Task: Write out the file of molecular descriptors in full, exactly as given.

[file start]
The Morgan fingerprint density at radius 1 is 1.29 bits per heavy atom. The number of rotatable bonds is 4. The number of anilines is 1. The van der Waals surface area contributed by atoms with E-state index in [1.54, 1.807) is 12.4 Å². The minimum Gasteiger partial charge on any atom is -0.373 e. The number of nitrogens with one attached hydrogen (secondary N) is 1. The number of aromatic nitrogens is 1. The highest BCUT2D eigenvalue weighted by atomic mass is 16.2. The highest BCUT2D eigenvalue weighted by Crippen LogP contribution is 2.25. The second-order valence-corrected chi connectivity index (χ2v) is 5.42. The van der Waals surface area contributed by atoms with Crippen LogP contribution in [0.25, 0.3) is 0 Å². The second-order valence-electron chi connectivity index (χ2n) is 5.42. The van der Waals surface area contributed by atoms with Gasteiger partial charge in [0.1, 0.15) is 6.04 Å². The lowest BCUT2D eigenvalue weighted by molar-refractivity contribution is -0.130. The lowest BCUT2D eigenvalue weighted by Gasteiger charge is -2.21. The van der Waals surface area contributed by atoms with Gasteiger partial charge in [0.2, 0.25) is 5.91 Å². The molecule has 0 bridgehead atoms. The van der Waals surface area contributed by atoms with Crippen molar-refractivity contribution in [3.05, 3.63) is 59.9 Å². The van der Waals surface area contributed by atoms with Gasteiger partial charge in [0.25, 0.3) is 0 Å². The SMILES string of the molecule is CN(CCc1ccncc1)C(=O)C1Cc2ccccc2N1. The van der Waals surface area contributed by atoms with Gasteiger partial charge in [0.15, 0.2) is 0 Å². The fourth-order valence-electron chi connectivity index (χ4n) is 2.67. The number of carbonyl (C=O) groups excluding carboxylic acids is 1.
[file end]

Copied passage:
The Morgan fingerprint density at radius 1 is 1.29 bits per heavy atom. The number of rotatable bonds is 4. The number of anilines is 1. The van der Waals surface area contributed by atoms with E-state index in [1.54, 1.807) is 12.4 Å². The minimum Gasteiger partial charge on any atom is -0.373 e. The number of nitrogens with one attached hydrogen (secondary N) is 1. The number of aromatic nitrogens is 1. The highest BCUT2D eigenvalue weighted by atomic mass is 16.2. The highest BCUT2D eigenvalue weighted by Crippen LogP contribution is 2.25. The second-order valence-corrected chi connectivity index (χ2v) is 5.42. The van der Waals surface area contributed by atoms with Crippen LogP contribution in [0.25, 0.3) is 0 Å². The second-order valence-electron chi connectivity index (χ2n) is 5.42. The van der Waals surface area contributed by atoms with Gasteiger partial charge in [0.1, 0.15) is 6.04 Å². The lowest BCUT2D eigenvalue weighted by molar-refractivity contribution is -0.130. The lowest BCUT2D eigenvalue weighted by Gasteiger charge is -2.21. The van der Waals surface area contributed by atoms with Gasteiger partial charge in [0.2, 0.25) is 5.91 Å². The molecule has 0 bridgehead atoms. The van der Waals surface area contributed by atoms with Crippen molar-refractivity contribution in [3.05, 3.63) is 59.9 Å². The van der Waals surface area contributed by atoms with Gasteiger partial charge in [0.25, 0.3) is 0 Å². The SMILES string of the molecule is CN(CCc1ccncc1)C(=O)C1Cc2ccccc2N1. The van der Waals surface area contributed by atoms with Gasteiger partial charge in [0.15, 0.2) is 0 Å². The fourth-order valence-electron chi connectivity index (χ4n) is 2.67. The number of carbonyl (C=O) groups excluding carboxylic acids is 1.